by Doug Casey, International Man:
What my favorite place in the world doesn’t have…
✔ Cultural conflicts
✔ An immigration crisis
✔ Political correctness
✔ High prices
✔ Hillary as its next president?
What it does have will surprise you…
Reading the news while enjoying a cortado at a café in my favorite place in the world often causes cognitive dissonance.
How, I ask myself, can life here be so tranquil when the rest of the world appears gripped by madness?
As you might suspect, the café is located in Argentina.
Sure, until recently, we had to put up with the antics of La Presidenta, Cristina Kirchner. But she was largely a bad joke ignored by Argentines with any intelligence.
She’s gone now, replaced by the free-market-oriented engineer Mauricio Macri.
While one can never know how these things turn out, from what I’ve seen so far, I think he’s going to make a huge difference in pretty much every way that counts.
Maybe Argentina won’t return to its former position as the sixth-largest economy in the world, as was the case in the early 20th century, but the conditions are right for the economy to do a rocket shot.
That’s usually the result when a new team sweeps away the spaghetti string of truly stupid socialist policies and lets an economy breathe.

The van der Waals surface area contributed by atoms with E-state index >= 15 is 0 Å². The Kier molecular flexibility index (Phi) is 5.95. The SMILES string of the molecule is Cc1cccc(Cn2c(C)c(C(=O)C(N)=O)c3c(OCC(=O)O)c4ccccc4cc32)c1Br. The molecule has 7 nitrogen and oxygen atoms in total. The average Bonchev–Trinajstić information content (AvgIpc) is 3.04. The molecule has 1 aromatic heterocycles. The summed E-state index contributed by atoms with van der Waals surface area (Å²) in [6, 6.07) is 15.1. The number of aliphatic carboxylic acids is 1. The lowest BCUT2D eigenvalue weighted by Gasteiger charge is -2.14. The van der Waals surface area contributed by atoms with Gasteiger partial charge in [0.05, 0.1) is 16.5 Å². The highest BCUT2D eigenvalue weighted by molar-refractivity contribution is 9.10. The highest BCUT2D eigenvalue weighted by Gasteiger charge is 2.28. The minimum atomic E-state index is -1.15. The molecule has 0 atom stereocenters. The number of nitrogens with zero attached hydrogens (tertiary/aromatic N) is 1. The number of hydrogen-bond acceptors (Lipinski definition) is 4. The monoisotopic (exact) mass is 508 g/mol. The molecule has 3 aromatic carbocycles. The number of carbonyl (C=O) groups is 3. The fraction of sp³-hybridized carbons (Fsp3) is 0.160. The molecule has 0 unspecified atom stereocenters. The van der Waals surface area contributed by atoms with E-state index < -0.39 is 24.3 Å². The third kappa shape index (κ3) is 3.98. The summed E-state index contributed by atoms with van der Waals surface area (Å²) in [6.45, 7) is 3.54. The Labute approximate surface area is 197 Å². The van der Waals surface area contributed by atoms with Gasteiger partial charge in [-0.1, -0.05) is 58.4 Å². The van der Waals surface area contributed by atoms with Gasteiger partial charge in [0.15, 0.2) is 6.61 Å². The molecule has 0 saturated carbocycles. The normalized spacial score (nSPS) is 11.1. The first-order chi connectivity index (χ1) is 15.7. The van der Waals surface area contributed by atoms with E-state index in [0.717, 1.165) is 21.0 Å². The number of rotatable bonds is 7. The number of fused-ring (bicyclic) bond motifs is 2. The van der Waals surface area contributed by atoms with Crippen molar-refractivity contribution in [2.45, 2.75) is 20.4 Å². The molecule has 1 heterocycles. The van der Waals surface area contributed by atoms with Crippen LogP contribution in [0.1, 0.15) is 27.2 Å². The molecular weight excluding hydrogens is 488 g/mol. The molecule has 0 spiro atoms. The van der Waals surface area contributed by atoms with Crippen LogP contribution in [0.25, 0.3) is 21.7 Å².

China’s decades of stunning growth following Deng’s liberalization provides a useful lesson.
An Embarrassment of Riches
Then there’s the proven fact that Argentina has an abundance of natural resources including gold, copper, oil, and natural gas.
And there’s the famed Argentine agricultural land stretching from one end of the country to the other.
There are few countries in the world with the ability to be completely self-sustaining – Argentina is one of those.
Of personal importance to me, it also has a well-educated population, the most sophisticated in South America. Anyone worth knowing down here speaks two, three, or more languages.
That is due, in part, to the country’s legacy as one of only a handful of immigrant cultures in the world. Just like the U.S., Australia, New Zealand, and Canada.
What these countries have in common (besides geographically secure borders) are that, in the early days, hardworking settlers from around the world flocked to the country’s wide-open spaces.
In the case of Argentina, the indigenous population was largely overrun (it happens) by Spaniards, English, Italians, Germans, Irish, French, etc. – rugged pioneer types who set out to the new world to make their mark.
Unlike the current mess in Europe where the immigrants have brought their bad habits with them and refuse to assimilate, in Argentina the newcomers culturally assimilated into the modern Argentine. Generally speaking, a confident, lively, and fun-loving sort who, like the Europe of old, work to live, not the other way around.
Returning to the beginning of this letter, Argentina is a “café society,” where people love sharing ideas over leisurely lunches and late dinners. They enjoy life a lot, even when saddled with a poor government such as the one we’ve just seen the back of.
There is a reason that, out of all the places in the world I really enjoy, Argentina has filled that spot for many years now.
There are other reasons I’ll get back to in a moment but first, back to the cognitive dissonance.
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